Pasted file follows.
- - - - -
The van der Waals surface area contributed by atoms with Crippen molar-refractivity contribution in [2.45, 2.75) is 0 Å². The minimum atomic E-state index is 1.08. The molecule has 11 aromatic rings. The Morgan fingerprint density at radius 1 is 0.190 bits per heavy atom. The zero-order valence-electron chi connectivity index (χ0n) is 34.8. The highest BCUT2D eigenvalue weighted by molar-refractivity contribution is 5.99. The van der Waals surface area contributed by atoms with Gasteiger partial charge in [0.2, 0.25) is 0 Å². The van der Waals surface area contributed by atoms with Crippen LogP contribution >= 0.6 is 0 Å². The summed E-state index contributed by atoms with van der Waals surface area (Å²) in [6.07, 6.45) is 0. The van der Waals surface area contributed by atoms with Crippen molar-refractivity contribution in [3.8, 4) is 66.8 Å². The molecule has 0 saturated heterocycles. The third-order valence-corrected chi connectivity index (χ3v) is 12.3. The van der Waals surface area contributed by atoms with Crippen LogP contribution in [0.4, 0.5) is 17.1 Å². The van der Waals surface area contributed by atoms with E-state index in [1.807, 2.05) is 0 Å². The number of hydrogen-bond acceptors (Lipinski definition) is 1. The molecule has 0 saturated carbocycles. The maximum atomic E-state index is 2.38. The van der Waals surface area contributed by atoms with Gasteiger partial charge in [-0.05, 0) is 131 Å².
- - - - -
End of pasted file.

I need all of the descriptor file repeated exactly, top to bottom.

The van der Waals surface area contributed by atoms with Crippen molar-refractivity contribution in [2.45, 2.75) is 0 Å². The minimum atomic E-state index is 1.08. The molecule has 11 aromatic rings. The Morgan fingerprint density at radius 1 is 0.190 bits per heavy atom. The zero-order valence-electron chi connectivity index (χ0n) is 34.8. The highest BCUT2D eigenvalue weighted by molar-refractivity contribution is 5.99. The van der Waals surface area contributed by atoms with Gasteiger partial charge in [0.2, 0.25) is 0 Å². The van der Waals surface area contributed by atoms with Crippen LogP contribution >= 0.6 is 0 Å². The summed E-state index contributed by atoms with van der Waals surface area (Å²) in [6.07, 6.45) is 0. The van der Waals surface area contributed by atoms with Crippen molar-refractivity contribution in [3.8, 4) is 66.8 Å². The molecule has 0 saturated heterocycles. The third-order valence-corrected chi connectivity index (χ3v) is 12.3. The van der Waals surface area contributed by atoms with Crippen LogP contribution in [0.4, 0.5) is 17.1 Å². The van der Waals surface area contributed by atoms with E-state index in [1.807, 2.05) is 0 Å². The number of hydrogen-bond acceptors (Lipinski definition) is 1. The molecule has 0 saturated carbocycles. The maximum atomic E-state index is 2.38. The van der Waals surface area contributed by atoms with Gasteiger partial charge in [-0.05, 0) is 131 Å².